It can be challenging for hospitals that try to make these changes to their external environment in that remodeling and rebuilding can be quite expensive and time consuming. However, there are some organizations available to hospitals that want to make changes, such as The Center for Health Design. This organization works with hospitals in order to help them manage construction and the financial obstacles that they encounter throughout the process.
The Center “suggests that evidence-based design positively impacts the following factors in healthcare organizations: patient-related outcomes, staff satisfaction, quality, safety, operational efficiency, and financial performance” (Kreitzer, 2012). Another barrier to promoting a healing atmosphere deals with hospital staff and their commitment to the Radical Loving Care philosophy. A Healing Hospital must hire employees who value the spiritual aspect to patient care, and this can be problematic due to nursing shortages.
Staff members must not only be competent in reference to medical skills and knowledge, but they must also understand the importance of respecting and adhering to the Healing Hospital’s mission and values. It takes a special person to meet the requirements needed to maintain a healing environment, so these hospitals but choose their employees wisely. Lastly, a third obstacle Healing Hospitals encounter after creating a healing atmosphere, is how to maintain this environment.
Maintaining “a patient-friendly environment is a challenge, especially since patients come in all sizes and from all cultures” (Geimer-Flanders, 2009). As health care changes, so do the needs and desires of the patient population. Different cultures view the health care environment differently, and often times associate it with stress, fear, and anxiety. It can be a daunting task for Healing Hospitals to attempt to meet the needs of each patient and culture, so it is necessary to change the surroundings and delivery of health care accordingly.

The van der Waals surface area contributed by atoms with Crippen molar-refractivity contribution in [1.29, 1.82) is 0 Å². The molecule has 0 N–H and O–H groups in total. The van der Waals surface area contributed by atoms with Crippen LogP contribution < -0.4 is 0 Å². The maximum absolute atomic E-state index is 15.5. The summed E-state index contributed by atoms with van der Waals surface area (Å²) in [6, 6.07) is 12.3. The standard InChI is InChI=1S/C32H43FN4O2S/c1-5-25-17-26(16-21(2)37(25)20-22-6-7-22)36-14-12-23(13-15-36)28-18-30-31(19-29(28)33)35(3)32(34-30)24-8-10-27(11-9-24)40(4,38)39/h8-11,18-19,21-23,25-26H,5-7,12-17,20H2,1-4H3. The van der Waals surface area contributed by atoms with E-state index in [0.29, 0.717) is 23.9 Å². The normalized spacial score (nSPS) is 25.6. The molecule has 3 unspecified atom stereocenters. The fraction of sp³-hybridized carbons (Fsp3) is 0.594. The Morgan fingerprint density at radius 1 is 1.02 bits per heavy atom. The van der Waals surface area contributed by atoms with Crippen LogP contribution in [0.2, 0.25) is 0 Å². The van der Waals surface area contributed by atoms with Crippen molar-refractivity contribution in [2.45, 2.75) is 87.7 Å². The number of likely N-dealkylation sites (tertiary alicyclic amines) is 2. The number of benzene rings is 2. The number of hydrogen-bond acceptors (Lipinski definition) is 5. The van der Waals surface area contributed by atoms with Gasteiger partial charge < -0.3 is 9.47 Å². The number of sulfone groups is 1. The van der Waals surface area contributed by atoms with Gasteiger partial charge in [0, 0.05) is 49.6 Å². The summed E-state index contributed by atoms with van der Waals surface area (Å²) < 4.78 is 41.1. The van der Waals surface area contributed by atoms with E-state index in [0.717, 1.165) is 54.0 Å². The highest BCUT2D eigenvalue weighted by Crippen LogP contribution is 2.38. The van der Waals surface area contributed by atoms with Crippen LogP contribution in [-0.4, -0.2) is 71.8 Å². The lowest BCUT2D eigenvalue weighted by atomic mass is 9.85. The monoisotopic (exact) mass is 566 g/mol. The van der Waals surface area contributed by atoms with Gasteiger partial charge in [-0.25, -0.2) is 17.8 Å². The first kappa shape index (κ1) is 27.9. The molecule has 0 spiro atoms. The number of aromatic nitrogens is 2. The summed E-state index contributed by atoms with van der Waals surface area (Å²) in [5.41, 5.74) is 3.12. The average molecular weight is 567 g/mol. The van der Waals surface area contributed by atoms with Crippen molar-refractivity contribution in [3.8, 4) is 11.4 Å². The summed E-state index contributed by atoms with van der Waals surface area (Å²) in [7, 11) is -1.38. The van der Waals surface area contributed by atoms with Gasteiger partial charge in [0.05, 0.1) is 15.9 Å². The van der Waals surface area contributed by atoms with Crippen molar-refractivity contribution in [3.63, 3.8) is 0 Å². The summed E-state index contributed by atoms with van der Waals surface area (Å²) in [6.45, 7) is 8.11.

The introduction of “blended medicine” can help hospitals to adapt to patients from different cultures in that this concept works to combine traditional, western medicine philosophies with complementary and alternative techniques to medical care. This process allows patients to receive new, innovative medical treatments while including cultural beliefs and practices for each patient individually in hopes that this can enhance healing, promote a stress-free environment, and increase patient satisfaction. A joyful heart is good medicine, but a crushed spirit dries up the bones” (Proverbs 17:22, English Standard Version, 2013). This passage of scripture supports the concept of a Healing Hospital’s values in that it implies that spirituality has an everlasting effect on how patients perceive their experiences with medical care. If health care providers do not address the emotional and spiritual needs of patients, then they are by definition, never truly healed.
This student recognizes the need to reform health care delivery so that we make patients feel positive about their hospital experience while also ensuring that their relationships with health care providers are memorable ones that leave a lasting impression of love, compassion, and respect for each patient, their family, and the surrounding community. Healing Hospitals are setting new standards for the health care industry and calling attention to the positive outcomes associated with care that is focused on the spiritual needs of the patient population.
Evidence suggests that by adopting the Healing Hospital’s philosophy, “patient healing and staff satisfaction leads to measurable outcomes such as reductions in length of stay, use of pain medication, medical mistakes, and cost of care” (Geimer-Flanders, 2009). These findings remind us that health care is not simply defined by curative care, but should include spirituality and culture in an effort to enhance healing and promote positive, memorable experiences for patients, staff, and the community as a whole.